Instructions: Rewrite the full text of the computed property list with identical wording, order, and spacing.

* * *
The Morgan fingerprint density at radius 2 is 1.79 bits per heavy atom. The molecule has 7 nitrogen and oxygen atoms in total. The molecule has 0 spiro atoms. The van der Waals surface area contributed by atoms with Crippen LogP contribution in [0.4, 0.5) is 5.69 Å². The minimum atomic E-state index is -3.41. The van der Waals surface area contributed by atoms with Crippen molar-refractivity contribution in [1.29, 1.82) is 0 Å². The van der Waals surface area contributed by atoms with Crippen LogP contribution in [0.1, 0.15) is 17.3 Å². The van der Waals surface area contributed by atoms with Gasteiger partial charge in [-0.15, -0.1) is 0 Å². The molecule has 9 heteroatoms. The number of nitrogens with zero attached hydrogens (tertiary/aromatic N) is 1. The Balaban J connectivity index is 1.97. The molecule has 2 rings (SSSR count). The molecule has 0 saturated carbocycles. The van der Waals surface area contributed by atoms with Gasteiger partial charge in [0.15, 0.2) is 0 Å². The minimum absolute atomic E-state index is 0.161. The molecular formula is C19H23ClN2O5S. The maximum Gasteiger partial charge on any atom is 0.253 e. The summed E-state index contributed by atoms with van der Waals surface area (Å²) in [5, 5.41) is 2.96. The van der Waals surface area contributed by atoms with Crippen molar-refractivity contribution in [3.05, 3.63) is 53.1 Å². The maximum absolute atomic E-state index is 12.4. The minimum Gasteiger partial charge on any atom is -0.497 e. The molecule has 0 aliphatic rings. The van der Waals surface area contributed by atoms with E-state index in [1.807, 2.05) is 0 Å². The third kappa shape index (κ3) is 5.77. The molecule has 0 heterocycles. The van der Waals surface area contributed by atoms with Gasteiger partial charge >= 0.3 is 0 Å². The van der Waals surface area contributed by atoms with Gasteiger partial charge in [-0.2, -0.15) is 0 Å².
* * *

The Morgan fingerprint density at radius 2 is 1.79 bits per heavy atom. The molecule has 7 nitrogen and oxygen atoms in total. The molecule has 0 spiro atoms. The van der Waals surface area contributed by atoms with Crippen LogP contribution in [0.4, 0.5) is 5.69 Å². The minimum atomic E-state index is -3.41. The van der Waals surface area contributed by atoms with Crippen molar-refractivity contribution in [1.29, 1.82) is 0 Å². The van der Waals surface area contributed by atoms with Crippen LogP contribution in [0.1, 0.15) is 17.3 Å². The van der Waals surface area contributed by atoms with Gasteiger partial charge in [-0.15, -0.1) is 0 Å². The molecule has 9 heteroatoms. The number of nitrogens with zero attached hydrogens (tertiary/aromatic N) is 1. The Balaban J connectivity index is 1.97. The molecule has 2 rings (SSSR count). The molecule has 0 saturated carbocycles. The van der Waals surface area contributed by atoms with Gasteiger partial charge in [0.15, 0.2) is 0 Å². The minimum absolute atomic E-state index is 0.161. The molecular formula is C19H23ClN2O5S. The maximum Gasteiger partial charge on any atom is 0.253 e. The summed E-state index contributed by atoms with van der Waals surface area (Å²) in [5, 5.41) is 2.96. The van der Waals surface area contributed by atoms with Crippen molar-refractivity contribution in [3.05, 3.63) is 53.1 Å². The maximum absolute atomic E-state index is 12.4. The minimum Gasteiger partial charge on any atom is -0.497 e. The molecule has 0 aliphatic rings. The van der Waals surface area contributed by atoms with E-state index in [1.807, 2.05) is 0 Å². The third kappa shape index (κ3) is 5.77. The molecule has 0 heterocycles. The van der Waals surface area contributed by atoms with Gasteiger partial charge >= 0.3 is 0 Å². The van der Waals surface area contributed by atoms with Gasteiger partial charge in [-0.2, -0.15) is 0 Å².